Embattled Mayor W. Wilson Goode focused attention today on rebuilding the west Philadelphia community shattered this week when a police assault against a militant radical group's headquarters left 11 persons dead and 53 homes destroyed.

Goode led Housing and Urban Development Secretary Samuel R. Pierce and the state's two U.S. senators on a 15-minute walking tour of the ravaged neighborhood. Later, Pierce announced a $1 million federal grant to assist a rebuilding program estimated to cost $8 million.

Pierce, saying President Reagan is "deeply saddened by what occurred in the Osage-Pine community," also announced that rent and mortgage subsidies and federally-owned temporary homes would be made available to those whose homes had been destroyed.

"We need two things here -- care and cash," said Sen. Arlen Specter (R-Pa.), appearing with Goode and Pierce.

As a daylong rain fell, there were signs that a week of tension and contention is easing.

One came from the Philadelphia Daily News, which has been sharply at odds with Goode since Monday's tragedy. Today, the Daily News gave top front-page billing to the Philadelphia Flyers hockey team, which advanced to the Stanley Cup final series by defeating Quebec here Thursday night.

The Daily News and The Philadelphia Inquirer continued to highlight inconsistencies in accounts by Goode, Police Commissioner Gregore J. Sambor and Fire Commissioner William C. Richmond of the assault against a well-fortified row house where members of the organization known as MOVE had lived for at least three years.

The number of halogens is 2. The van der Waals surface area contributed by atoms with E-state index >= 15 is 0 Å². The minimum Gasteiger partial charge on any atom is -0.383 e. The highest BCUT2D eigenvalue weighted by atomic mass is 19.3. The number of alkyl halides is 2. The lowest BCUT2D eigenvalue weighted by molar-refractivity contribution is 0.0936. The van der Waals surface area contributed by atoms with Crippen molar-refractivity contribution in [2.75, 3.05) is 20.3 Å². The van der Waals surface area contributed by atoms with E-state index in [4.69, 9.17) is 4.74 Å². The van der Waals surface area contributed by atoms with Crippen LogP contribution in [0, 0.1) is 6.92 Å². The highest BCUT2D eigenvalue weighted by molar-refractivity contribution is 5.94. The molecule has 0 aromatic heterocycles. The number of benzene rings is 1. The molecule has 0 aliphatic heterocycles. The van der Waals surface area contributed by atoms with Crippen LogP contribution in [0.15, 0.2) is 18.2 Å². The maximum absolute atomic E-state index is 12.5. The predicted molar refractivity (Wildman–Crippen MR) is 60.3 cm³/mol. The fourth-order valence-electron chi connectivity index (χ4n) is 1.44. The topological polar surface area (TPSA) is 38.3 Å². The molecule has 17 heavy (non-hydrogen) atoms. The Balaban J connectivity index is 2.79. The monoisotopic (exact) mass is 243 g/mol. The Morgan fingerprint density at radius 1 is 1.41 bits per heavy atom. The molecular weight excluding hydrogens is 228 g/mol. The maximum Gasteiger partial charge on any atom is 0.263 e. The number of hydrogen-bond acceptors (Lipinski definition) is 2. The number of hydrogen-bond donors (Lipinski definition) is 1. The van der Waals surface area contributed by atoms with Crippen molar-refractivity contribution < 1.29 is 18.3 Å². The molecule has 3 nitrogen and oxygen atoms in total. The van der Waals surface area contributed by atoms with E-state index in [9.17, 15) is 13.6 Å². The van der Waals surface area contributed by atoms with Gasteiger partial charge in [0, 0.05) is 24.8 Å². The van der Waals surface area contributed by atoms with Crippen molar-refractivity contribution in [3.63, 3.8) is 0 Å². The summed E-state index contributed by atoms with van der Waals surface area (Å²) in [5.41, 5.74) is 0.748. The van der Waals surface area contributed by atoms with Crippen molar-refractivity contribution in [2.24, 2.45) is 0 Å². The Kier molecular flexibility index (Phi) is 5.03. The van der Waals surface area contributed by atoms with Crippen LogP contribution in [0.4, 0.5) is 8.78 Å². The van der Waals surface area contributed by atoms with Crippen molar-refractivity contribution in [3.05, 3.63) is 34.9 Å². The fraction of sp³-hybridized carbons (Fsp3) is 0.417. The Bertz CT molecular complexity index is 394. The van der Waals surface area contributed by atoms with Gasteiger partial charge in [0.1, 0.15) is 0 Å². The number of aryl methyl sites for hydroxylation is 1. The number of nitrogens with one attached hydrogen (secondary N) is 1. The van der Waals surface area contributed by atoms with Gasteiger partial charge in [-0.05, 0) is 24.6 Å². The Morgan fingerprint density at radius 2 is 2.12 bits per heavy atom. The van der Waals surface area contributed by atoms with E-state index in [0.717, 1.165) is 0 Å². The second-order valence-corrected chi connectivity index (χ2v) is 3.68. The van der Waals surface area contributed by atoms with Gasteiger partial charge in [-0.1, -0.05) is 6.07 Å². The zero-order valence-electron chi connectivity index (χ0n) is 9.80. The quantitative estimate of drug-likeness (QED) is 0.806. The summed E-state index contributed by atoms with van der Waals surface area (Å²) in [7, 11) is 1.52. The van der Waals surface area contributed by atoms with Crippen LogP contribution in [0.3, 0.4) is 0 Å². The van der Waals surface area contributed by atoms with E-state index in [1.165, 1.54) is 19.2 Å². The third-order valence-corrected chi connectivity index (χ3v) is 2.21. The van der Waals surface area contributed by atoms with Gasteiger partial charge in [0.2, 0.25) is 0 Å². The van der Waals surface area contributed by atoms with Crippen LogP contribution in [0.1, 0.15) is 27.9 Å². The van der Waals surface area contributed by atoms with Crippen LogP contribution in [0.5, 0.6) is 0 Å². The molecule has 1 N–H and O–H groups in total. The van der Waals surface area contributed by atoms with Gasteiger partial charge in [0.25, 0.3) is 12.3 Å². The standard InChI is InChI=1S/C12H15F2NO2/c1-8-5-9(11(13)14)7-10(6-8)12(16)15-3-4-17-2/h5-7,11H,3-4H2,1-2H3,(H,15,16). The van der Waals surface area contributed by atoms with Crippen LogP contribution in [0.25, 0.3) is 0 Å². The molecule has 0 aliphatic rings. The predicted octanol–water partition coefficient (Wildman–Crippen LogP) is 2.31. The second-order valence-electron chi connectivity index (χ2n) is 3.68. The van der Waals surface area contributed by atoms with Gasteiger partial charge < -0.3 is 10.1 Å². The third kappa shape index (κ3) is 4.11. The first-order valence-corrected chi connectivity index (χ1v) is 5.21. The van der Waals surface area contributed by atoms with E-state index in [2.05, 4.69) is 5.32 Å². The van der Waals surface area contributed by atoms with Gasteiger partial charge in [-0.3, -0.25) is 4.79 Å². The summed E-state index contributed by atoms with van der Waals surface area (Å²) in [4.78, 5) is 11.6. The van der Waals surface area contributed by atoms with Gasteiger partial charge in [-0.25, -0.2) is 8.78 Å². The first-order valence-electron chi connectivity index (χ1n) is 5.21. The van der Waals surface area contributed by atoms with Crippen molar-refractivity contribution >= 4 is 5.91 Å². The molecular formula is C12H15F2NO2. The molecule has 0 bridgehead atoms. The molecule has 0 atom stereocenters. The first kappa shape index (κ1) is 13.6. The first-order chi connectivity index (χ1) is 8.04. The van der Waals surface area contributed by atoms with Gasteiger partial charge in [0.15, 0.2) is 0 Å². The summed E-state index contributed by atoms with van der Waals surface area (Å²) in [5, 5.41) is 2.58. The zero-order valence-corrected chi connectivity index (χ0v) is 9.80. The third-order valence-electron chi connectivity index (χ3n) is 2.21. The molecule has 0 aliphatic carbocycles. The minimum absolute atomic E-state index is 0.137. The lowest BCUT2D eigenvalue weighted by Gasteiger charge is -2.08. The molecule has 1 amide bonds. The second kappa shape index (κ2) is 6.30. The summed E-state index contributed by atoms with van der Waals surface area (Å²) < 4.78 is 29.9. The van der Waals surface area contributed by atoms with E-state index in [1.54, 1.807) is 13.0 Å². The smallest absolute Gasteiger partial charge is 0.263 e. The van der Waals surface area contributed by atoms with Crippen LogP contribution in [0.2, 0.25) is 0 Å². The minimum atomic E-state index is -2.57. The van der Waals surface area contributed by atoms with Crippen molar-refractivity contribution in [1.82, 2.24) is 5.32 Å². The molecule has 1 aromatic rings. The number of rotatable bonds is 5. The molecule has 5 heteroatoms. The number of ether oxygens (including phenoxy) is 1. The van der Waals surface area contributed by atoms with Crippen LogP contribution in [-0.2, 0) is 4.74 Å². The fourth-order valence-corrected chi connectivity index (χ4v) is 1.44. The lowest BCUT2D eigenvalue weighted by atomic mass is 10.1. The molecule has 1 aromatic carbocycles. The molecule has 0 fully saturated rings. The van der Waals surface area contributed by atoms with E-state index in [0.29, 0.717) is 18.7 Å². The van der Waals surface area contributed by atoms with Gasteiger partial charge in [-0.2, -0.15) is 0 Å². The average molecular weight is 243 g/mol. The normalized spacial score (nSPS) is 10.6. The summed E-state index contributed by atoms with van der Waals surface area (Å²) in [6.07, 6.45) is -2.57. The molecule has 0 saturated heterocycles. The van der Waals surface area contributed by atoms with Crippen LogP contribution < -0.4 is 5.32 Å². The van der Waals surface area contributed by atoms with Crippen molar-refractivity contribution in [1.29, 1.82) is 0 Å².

The point of contention is the decision to drop a concussion bomb on a crude but sturdy rooftop bunker. The explosion resulted in a fire that spread to 60 other row houses and apparently caused the deaths of seven adults and four children in the house.

Fire officials waited more than an hour before trying to extinguish the fire, which had flared out of control.

Officials today revealed names of victims for the first time, identifying two bodies found in the house basement as those of Frank James Africa, 26, and Rhonda Harris Africa, 30.

Goode and his top aides have issued conflicting statements about why and on whose orders the fire was allowed to burn, whether police engaged armed MOVE members behind the house in a gun battle that prevented firemen from acting quickly, and whether police knew that flammable materials were in the house before the bombing.

The Inquirer reported today that, for weeks, police officials had tested explosives in preparation for a siege of MOVE headquarters and that, for more than a year, they had examined enlarged photographs of the roof.

The newspaper noted that Goode has said he learned of the device only 17 minutes before its use.

The Inquirer also reported that the explosive substance was designed primarily for underground detonation and, when exploded, produced heat ranging from 3,000 to 7,000 degrees Fahrenheit, according to its manufacturer.

Authorities continued looking through rubble near the MOVE house and said they have found most of the bodies and weapons thought to be there. Weapons include three shotguns, a rifle and two handguns. No indication of a tunnel system was found under the house, they said.

Goode declined today to answer questions about the incident, focusing instead on the HUD assistance. The federal rent subsidies are to cover 70 percent of recipients' rent, and Pierce said some residents may be eligible for mortgage subsidies.

Goode said that ground-breaking in the black middle-class community could begin as early as July, and that rebuilding may be completed by Christmas.